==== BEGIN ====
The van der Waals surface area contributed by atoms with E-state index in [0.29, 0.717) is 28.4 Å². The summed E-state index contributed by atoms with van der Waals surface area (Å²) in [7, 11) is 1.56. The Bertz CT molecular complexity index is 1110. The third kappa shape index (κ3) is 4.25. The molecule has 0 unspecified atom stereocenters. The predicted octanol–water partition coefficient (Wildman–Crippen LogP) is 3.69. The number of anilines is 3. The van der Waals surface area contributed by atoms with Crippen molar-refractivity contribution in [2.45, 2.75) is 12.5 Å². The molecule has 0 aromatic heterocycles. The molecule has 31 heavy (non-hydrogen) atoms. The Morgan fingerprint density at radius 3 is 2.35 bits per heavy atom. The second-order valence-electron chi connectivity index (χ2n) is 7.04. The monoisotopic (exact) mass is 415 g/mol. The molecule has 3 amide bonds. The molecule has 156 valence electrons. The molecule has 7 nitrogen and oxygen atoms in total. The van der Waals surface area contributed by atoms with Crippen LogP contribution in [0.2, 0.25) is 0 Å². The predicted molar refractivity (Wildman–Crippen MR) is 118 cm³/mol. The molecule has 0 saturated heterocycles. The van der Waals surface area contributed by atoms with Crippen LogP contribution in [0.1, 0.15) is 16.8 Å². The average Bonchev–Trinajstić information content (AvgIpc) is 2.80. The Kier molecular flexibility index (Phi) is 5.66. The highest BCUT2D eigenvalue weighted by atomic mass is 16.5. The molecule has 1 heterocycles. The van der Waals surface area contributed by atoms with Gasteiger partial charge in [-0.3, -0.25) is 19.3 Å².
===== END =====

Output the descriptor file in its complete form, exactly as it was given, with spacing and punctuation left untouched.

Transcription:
The van der Waals surface area contributed by atoms with E-state index in [0.29, 0.717) is 28.4 Å². The summed E-state index contributed by atoms with van der Waals surface area (Å²) in [7, 11) is 1.56. The Bertz CT molecular complexity index is 1110. The third kappa shape index (κ3) is 4.25. The molecule has 0 unspecified atom stereocenters. The predicted octanol–water partition coefficient (Wildman–Crippen LogP) is 3.69. The number of anilines is 3. The van der Waals surface area contributed by atoms with Crippen molar-refractivity contribution in [2.45, 2.75) is 12.5 Å². The molecule has 0 aromatic heterocycles. The molecule has 31 heavy (non-hydrogen) atoms. The Morgan fingerprint density at radius 3 is 2.35 bits per heavy atom. The second-order valence-electron chi connectivity index (χ2n) is 7.04. The monoisotopic (exact) mass is 415 g/mol. The molecule has 3 amide bonds. The molecule has 156 valence electrons. The molecule has 7 nitrogen and oxygen atoms in total. The van der Waals surface area contributed by atoms with Crippen LogP contribution in [0.2, 0.25) is 0 Å². The predicted molar refractivity (Wildman–Crippen MR) is 118 cm³/mol. The molecule has 0 saturated heterocycles. The van der Waals surface area contributed by atoms with Crippen LogP contribution in [0.1, 0.15) is 16.8 Å². The average Bonchev–Trinajstić information content (AvgIpc) is 2.80. The Kier molecular flexibility index (Phi) is 5.66. The highest BCUT2D eigenvalue weighted by atomic mass is 16.5. The molecule has 1 heterocycles. The van der Waals surface area contributed by atoms with Gasteiger partial charge in [-0.3, -0.25) is 19.3 Å².